This concept of individual refuges supporting healthy ecosystems at both the local-and landscape-level is what the BIDEH proposal is all about. The National Wildlife Refuge System Improvement Act (Improvement Act), which was championed by stakeholders across the ideological spectrum, and enacted by Congress with near unanimous support in 1997, directed the Secretary of the Interior (Secretary) to “ensure that the biological integrity, diversity, and environmental health of the Refuge System are maintained.” This important management directive (BIDEH mandate) has shaped the Service’s administration of the Refuge System over the past two decades, considered along with individual refuge purposes and the Refuge System’s broader mission.

At the same time, the threats facing the Refuge System have evolved significantly over the past 20 years. National wildlife refuges are experiencing the unavoidable negative effects of climate change while continuing to face other stressors, such as invasive species invasive species
An invasive species is any plant or animal that has spread or been introduced into a new area where they are, or could, cause harm to the environment, economy, or human, animal, or plant health. Their unwelcome presence can destroy ecosystems and cost millions of dollars.

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and disease. The evidence of these impacts can be seen at refuges in your districts and across the country. These threats erode the Service’s ability to achieve the Refuge System’s conservation mission. Simultaneously, the Refuge System and the healthy ecosystems it protects, are increasingly vital to addressing climate change, biodiversity loss, and boosting climate resilience. By restoring and conserving wildlife habitat across the country, the Refuge System reduces vulnerability to coastal flooding, erosion, drought, and catastrophic wildfire. 

Supporting refuge managers in addressing these contemporary conservation challenges requires modern tools and guidance. Updating our implementation of the BIDEH mandate through new regulations and policy revisions is one way that we are working to support conservation throughout the Refuge System. The Service’s BIDEH proposal will provide a more consistent, science-based, and transparent approach for upholding ecological integrity across the Refuge System. Through the proposal, we seek to ensure that units of the Refuge System meet their individual purposes and collective mission. This will ensure that national wildlife refuges remain strongholds of biodiversity and lynchpins to conserving America’s wildlife heritage for future generations.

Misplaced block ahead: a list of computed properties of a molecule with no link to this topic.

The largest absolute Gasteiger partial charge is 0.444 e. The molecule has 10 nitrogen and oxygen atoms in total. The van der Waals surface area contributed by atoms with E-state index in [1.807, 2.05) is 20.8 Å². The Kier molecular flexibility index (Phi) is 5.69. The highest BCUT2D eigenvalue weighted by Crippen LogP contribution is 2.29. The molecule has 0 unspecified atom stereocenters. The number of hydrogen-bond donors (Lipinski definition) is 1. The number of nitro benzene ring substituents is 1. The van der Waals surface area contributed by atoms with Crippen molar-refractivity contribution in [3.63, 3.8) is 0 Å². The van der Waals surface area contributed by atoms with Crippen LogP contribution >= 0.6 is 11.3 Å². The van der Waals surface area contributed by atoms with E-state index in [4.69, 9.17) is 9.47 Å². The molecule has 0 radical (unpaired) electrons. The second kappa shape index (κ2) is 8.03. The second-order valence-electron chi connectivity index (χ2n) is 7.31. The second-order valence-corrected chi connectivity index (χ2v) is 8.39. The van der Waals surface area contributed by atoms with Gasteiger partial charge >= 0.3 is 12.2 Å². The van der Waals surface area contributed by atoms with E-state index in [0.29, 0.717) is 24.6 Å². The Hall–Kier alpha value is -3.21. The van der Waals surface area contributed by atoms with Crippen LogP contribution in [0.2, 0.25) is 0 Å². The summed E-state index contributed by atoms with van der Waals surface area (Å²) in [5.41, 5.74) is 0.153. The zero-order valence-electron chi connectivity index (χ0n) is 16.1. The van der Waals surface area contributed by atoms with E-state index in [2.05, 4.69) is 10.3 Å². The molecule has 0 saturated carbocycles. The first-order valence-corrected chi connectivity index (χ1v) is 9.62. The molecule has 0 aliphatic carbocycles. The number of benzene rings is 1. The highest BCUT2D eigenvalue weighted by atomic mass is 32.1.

Building the Refuge System

To understand the why the Service is updating its implementation of the BIDEH mandate, it is important to understand why the Refuge System was established and what forces over the past century have shaped it into the system it is today. 

This vast network of public lands and waters got its start on a tiny spit of land in the brackish waters along Florida’s Atlantic coast, where, at the turn of the twentieth century, poaching was driving steep declines in populations of pelicans, herons, egrets, and other birds. The demand for feathers was so high that they were reportedly worth more than gold. Concerned citizens, researchers, and conservation organizations sought to address this conservation crisis by advocating for the protection of Pelican Island – a five-acre mangrove island that served as one of the last remaining breeding grounds for brown pelicans on Florida’s east coast. 

Working together, these conservation advocates persuaded President Theodore Roosevelt to take executive action designating Pelican Island as a federal bird reservation in 1903. The protection of this tiny bird reserve – a precursor to today’s national wildlife refuge – marked the first time that the federal government set aside land for the sake of wildlife. 

This idea of designating public lands as places where wildlife comes first caught on, catalyzing the growth of similar wildlife reserves across the country. By the end of his administration in 1909, President Roosevelt had established more than 50 wildlife reserves. Congress also took action to expand this loose network of protected wildlife habitats.